I don’t usually bother much with the opinions of jockeys and trainers – admittedly, some are more worthwhile than others – but was drawn to the Richard Hughes column in last Saturday’s Racing Post, in which he waxed lyrically about a two-year-old he trained called GLENDEVON.
The colt had impressed greatly on manual sectionals on his debut at Kempton and had returned there on 11 October to win easily at odds on. Hughes reckons Glendevon is the real deal, and, while the splits this time show he raced pretty efficiently, his timefigure improved and he looked a class apart.
Glendevon is also a real eye-catcher in another sense. As Hughes says: “visually, he has a big lolloping action. He covers a lot of ground, but he covers it very quickly.”
My instinct if someone states something as fact like that is to check if it is true, if possible. This has been a preoccupation of mine since before US Presidents and others simply started making things up!
Using video-editing software, it is possible to ascertain how long a horse’s stride is and how quickly it turns it over: the two together give a horse’s speed.
Glendevon’s stride reached a maximum of 25.1 feet in the closing stages last week, and was longer at the end of the race than earlier. This is, indeed, remarkable for a horse at his stage, though it is still some way behind the likes of Frankel (an astonishing 27.3 feet in the 2011 Sussex Stakes) and Cracksman (26.1 feet in this year’s Great Voltigeur). No disgrace in that!
It seems that longer strides and slower cadences (Glendevon turned over his stride at a fairly ordinary 2.3 times a second) tend to be associated with horses who stay quite well. Despite a free-going nature and being a son of Scat Daddy, Glendevon promises to be better still at a mile.
The good news is that racing enthusiasts should have striding information put on a plate for them before long by Total Performance Data, with the results showcased on this site.
It will be fascinating to find out for sure what patterns are revealed. And it will be fascinating to see just how far the long-striding Glendevon manages to go.
There is no need to spend significant time and effort establishing manual sectionals at courses covered by TPD, for that organisation’s GPS-based sectionals can be found on this site. Three horses jump out from recent activity as being worth a second look on those.
LADY IN QUESTION got behind in a messy race at Lingfield on 05 October before flying at the finish to get third, including a very fast 11.1s for the penultimate furlong. A winner at Thirsk and Carlisle previously, Lady In Question is at least as good on tapeta/polytrack as turf and may well have another win in her before long.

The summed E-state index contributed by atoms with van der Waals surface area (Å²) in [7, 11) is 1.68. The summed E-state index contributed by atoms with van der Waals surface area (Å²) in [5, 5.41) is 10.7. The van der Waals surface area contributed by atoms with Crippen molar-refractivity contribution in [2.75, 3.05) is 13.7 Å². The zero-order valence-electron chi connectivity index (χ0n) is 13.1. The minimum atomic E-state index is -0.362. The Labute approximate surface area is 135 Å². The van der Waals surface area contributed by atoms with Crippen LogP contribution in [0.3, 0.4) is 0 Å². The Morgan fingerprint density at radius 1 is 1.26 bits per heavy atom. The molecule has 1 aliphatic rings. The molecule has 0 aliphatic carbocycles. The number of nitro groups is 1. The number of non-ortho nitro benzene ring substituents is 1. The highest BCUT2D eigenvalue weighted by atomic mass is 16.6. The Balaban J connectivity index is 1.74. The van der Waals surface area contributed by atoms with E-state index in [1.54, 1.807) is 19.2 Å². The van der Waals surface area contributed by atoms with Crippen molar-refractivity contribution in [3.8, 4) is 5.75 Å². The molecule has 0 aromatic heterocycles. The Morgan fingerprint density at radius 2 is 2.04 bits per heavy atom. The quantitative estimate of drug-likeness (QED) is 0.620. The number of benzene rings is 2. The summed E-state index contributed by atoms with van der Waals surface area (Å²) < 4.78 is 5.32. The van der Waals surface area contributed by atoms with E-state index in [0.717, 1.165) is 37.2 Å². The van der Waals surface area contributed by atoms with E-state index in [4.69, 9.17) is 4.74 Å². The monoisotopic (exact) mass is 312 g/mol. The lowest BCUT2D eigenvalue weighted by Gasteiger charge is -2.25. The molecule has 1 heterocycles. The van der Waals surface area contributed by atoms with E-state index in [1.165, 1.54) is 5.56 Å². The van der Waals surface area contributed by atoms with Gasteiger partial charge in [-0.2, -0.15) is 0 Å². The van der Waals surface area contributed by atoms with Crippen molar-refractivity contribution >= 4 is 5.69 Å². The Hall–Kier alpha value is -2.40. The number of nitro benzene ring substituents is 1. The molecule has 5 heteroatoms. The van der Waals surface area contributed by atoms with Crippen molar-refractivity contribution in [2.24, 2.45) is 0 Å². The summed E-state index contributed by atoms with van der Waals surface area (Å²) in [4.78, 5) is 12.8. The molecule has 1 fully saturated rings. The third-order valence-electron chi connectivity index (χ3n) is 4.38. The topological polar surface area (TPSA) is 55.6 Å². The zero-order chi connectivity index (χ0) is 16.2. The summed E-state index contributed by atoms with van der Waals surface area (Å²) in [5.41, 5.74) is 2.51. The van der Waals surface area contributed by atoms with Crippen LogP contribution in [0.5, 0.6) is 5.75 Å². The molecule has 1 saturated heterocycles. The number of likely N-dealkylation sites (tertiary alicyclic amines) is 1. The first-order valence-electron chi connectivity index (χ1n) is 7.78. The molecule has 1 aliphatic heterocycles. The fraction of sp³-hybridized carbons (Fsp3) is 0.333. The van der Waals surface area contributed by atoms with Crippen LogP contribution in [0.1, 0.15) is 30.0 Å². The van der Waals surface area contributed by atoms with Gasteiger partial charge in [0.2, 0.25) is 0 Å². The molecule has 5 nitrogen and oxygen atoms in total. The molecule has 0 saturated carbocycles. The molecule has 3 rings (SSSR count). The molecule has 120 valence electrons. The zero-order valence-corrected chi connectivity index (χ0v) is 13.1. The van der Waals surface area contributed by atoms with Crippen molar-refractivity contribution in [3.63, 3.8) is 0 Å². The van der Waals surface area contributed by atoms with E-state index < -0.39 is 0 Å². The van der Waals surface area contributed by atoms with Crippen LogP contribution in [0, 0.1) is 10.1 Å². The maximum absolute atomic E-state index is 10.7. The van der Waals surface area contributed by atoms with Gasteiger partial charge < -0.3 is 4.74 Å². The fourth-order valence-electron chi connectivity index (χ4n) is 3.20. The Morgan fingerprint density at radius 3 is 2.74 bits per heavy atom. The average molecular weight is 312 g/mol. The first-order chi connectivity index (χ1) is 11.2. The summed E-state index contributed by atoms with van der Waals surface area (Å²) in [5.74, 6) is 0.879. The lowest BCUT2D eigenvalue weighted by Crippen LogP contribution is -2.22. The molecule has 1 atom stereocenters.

SINGULAR QUEST failed to do the business for us at Wolverhampton on 07 October but again shaped well, and is worth persevering with. This was a slow-early/fast-late contest – as illustrated graphically by ATR’s colour-coding of the sectionals for the race – and Singular Quest got caught out when the pace finally increased before finishing well for a close third.
The David Simcock-trained COME ON TIER put up one of the most promising two-year-old debuts of late by my reckoning at Windsor on 09 October, and the sectionals very much support taking a positive view. The son of Kendargent got carried back in last on the turn due to traffic but stormed home for third, registering the fastest or joint-fastest splits in the race for each of the last four furlongs.
This was a modest contest, in which the slow mid-race pace led to a poor timefigure, but Come On Tier could easily come on a lot for this experience. The performance is worth a watch on the ATR video archive.
The effect of pace on performance applies across the spectrum of abilities, from the stars who will be on show at British Champions Day at Ascot on Saturday to the most undistinguished of handicappers.
The 8.45 at Newcastle on Thursday is much nearer the latter than the former, but the prospect of a strong pace for this 6f contest makes me think that SEARANGER may come good again. The gelding is pretty consistent but has managed to win only sellers this year.
However, he is on a workable mark now, has form on this surface, and could well be able to pick off his more forwardly-ridden rivals late in the day. An each-way play is advised.
Uttoxeter is the venue for the hurdling debut of CAUSE TOUJOURS in the 2.55, in which his opposition does not look too frightening. He ran a fast time when winning a bumper at Warwick on his debut then travelled well for a long way in the Champion Bumper at the Cheltenham Festival.
Times and sectionals suggest he could be one of the best recruits to novice hurdling this season.